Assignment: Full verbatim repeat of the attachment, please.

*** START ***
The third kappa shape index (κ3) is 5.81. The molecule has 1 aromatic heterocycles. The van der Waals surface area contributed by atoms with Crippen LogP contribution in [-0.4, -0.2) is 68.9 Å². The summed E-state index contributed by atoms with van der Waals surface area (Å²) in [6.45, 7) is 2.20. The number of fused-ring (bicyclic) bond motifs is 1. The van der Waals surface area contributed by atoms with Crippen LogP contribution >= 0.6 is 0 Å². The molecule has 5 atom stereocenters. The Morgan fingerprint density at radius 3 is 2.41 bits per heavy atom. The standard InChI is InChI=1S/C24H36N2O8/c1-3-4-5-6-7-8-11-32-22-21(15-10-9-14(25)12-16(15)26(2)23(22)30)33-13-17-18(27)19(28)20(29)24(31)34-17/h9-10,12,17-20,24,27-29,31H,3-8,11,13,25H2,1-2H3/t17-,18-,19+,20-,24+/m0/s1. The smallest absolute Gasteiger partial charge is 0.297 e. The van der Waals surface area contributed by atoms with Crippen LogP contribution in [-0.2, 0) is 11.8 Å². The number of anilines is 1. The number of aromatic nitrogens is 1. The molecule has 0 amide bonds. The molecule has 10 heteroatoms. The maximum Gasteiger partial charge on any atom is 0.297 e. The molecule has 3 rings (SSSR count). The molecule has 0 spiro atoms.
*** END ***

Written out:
The third kappa shape index (κ3) is 5.81. The molecule has 1 aromatic heterocycles. The van der Waals surface area contributed by atoms with Crippen LogP contribution in [-0.4, -0.2) is 68.9 Å². The summed E-state index contributed by atoms with van der Waals surface area (Å²) in [6.45, 7) is 2.20. The number of fused-ring (bicyclic) bond motifs is 1. The van der Waals surface area contributed by atoms with Crippen LogP contribution >= 0.6 is 0 Å². The molecule has 5 atom stereocenters. The Morgan fingerprint density at radius 3 is 2.41 bits per heavy atom. The standard InChI is InChI=1S/C24H36N2O8/c1-3-4-5-6-7-8-11-32-22-21(15-10-9-14(25)12-16(15)26(2)23(22)30)33-13-17-18(27)19(28)20(29)24(31)34-17/h9-10,12,17-20,24,27-29,31H,3-8,11,13,25H2,1-2H3/t17-,18-,19+,20-,24+/m0/s1. The smallest absolute Gasteiger partial charge is 0.297 e. The van der Waals surface area contributed by atoms with Crippen LogP contribution in [-0.2, 0) is 11.8 Å². The number of anilines is 1. The number of aromatic nitrogens is 1. The molecule has 0 amide bonds. The molecule has 10 heteroatoms. The maximum Gasteiger partial charge on any atom is 0.297 e. The molecule has 3 rings (SSSR count). The molecule has 0 spiro atoms.